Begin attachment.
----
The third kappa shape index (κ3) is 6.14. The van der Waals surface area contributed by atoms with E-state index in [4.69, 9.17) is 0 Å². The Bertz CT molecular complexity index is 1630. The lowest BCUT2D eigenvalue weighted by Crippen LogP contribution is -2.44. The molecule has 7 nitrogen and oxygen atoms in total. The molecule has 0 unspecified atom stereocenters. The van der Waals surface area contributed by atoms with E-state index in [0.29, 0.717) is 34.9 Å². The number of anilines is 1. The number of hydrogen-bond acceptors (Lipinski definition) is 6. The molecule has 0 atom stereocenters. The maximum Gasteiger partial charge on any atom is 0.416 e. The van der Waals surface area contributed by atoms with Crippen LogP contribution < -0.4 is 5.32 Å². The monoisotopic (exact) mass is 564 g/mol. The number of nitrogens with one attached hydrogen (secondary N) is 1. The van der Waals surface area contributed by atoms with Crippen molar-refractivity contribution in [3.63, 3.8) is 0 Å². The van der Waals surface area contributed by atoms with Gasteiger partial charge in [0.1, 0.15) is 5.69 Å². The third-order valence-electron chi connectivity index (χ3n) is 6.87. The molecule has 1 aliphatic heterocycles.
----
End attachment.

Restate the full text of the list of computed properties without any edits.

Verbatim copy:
The third kappa shape index (κ3) is 6.14. The van der Waals surface area contributed by atoms with E-state index in [4.69, 9.17) is 0 Å². The Bertz CT molecular complexity index is 1630. The lowest BCUT2D eigenvalue weighted by Crippen LogP contribution is -2.44. The molecule has 7 nitrogen and oxygen atoms in total. The molecule has 0 unspecified atom stereocenters. The van der Waals surface area contributed by atoms with E-state index in [0.29, 0.717) is 34.9 Å². The number of anilines is 1. The number of hydrogen-bond acceptors (Lipinski definition) is 6. The molecule has 0 atom stereocenters. The maximum Gasteiger partial charge on any atom is 0.416 e. The van der Waals surface area contributed by atoms with Crippen LogP contribution < -0.4 is 5.32 Å². The monoisotopic (exact) mass is 564 g/mol. The number of nitrogens with one attached hydrogen (secondary N) is 1. The van der Waals surface area contributed by atoms with Crippen molar-refractivity contribution in [3.63, 3.8) is 0 Å². The van der Waals surface area contributed by atoms with Gasteiger partial charge in [0.1, 0.15) is 5.69 Å². The third-order valence-electron chi connectivity index (χ3n) is 6.87. The molecule has 1 aliphatic heterocycles.